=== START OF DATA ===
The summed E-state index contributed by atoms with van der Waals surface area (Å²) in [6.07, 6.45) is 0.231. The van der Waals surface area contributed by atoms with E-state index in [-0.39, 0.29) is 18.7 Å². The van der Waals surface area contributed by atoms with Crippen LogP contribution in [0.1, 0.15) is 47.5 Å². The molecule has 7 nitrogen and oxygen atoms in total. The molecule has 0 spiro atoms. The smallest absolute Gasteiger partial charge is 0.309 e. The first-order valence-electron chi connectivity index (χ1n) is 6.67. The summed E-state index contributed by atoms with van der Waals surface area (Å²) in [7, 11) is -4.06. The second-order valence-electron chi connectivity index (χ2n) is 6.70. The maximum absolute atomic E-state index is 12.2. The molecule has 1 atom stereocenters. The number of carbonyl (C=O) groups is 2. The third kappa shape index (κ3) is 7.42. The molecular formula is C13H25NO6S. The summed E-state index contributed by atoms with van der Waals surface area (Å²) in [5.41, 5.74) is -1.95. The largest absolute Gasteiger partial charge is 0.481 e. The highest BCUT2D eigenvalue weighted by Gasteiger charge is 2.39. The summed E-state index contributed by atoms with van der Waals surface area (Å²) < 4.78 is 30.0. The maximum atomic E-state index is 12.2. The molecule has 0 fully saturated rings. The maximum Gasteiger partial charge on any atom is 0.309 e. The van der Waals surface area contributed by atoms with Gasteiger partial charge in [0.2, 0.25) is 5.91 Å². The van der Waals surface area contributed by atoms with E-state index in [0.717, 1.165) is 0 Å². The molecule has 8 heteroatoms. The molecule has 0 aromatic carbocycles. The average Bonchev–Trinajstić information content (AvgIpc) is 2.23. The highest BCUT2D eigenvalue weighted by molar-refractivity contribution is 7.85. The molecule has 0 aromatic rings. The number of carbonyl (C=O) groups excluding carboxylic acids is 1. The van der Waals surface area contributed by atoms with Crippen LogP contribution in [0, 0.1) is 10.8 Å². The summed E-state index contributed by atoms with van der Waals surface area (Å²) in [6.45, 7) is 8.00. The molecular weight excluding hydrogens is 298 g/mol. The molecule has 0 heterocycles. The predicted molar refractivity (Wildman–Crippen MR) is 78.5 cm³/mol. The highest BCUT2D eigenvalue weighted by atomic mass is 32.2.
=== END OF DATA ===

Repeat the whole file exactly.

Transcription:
The summed E-state index contributed by atoms with van der Waals surface area (Å²) in [6.07, 6.45) is 0.231. The van der Waals surface area contributed by atoms with E-state index in [-0.39, 0.29) is 18.7 Å². The van der Waals surface area contributed by atoms with Crippen LogP contribution in [0.1, 0.15) is 47.5 Å². The molecule has 7 nitrogen and oxygen atoms in total. The molecule has 0 spiro atoms. The smallest absolute Gasteiger partial charge is 0.309 e. The first-order valence-electron chi connectivity index (χ1n) is 6.67. The summed E-state index contributed by atoms with van der Waals surface area (Å²) in [7, 11) is -4.06. The second-order valence-electron chi connectivity index (χ2n) is 6.70. The maximum absolute atomic E-state index is 12.2. The molecule has 1 atom stereocenters. The number of carbonyl (C=O) groups is 2. The third kappa shape index (κ3) is 7.42. The molecular formula is C13H25NO6S. The summed E-state index contributed by atoms with van der Waals surface area (Å²) in [5.41, 5.74) is -1.95. The largest absolute Gasteiger partial charge is 0.481 e. The highest BCUT2D eigenvalue weighted by Gasteiger charge is 2.39. The summed E-state index contributed by atoms with van der Waals surface area (Å²) < 4.78 is 30.0. The maximum atomic E-state index is 12.2. The molecule has 0 fully saturated rings. The maximum Gasteiger partial charge on any atom is 0.309 e. The van der Waals surface area contributed by atoms with Gasteiger partial charge in [0.2, 0.25) is 5.91 Å². The van der Waals surface area contributed by atoms with E-state index in [0.717, 1.165) is 0 Å². The molecule has 8 heteroatoms. The molecule has 0 aromatic carbocycles. The average Bonchev–Trinajstić information content (AvgIpc) is 2.23. The highest BCUT2D eigenvalue weighted by molar-refractivity contribution is 7.85. The molecule has 0 aromatic rings. The number of carbonyl (C=O) groups excluding carboxylic acids is 1. The van der Waals surface area contributed by atoms with Crippen LogP contribution in [0, 0.1) is 10.8 Å². The summed E-state index contributed by atoms with van der Waals surface area (Å²) in [6.45, 7) is 8.00. The molecular weight excluding hydrogens is 298 g/mol. The molecule has 0 heterocycles. The predicted molar refractivity (Wildman–Crippen MR) is 78.5 cm³/mol. The highest BCUT2D eigenvalue weighted by atomic mass is 32.2.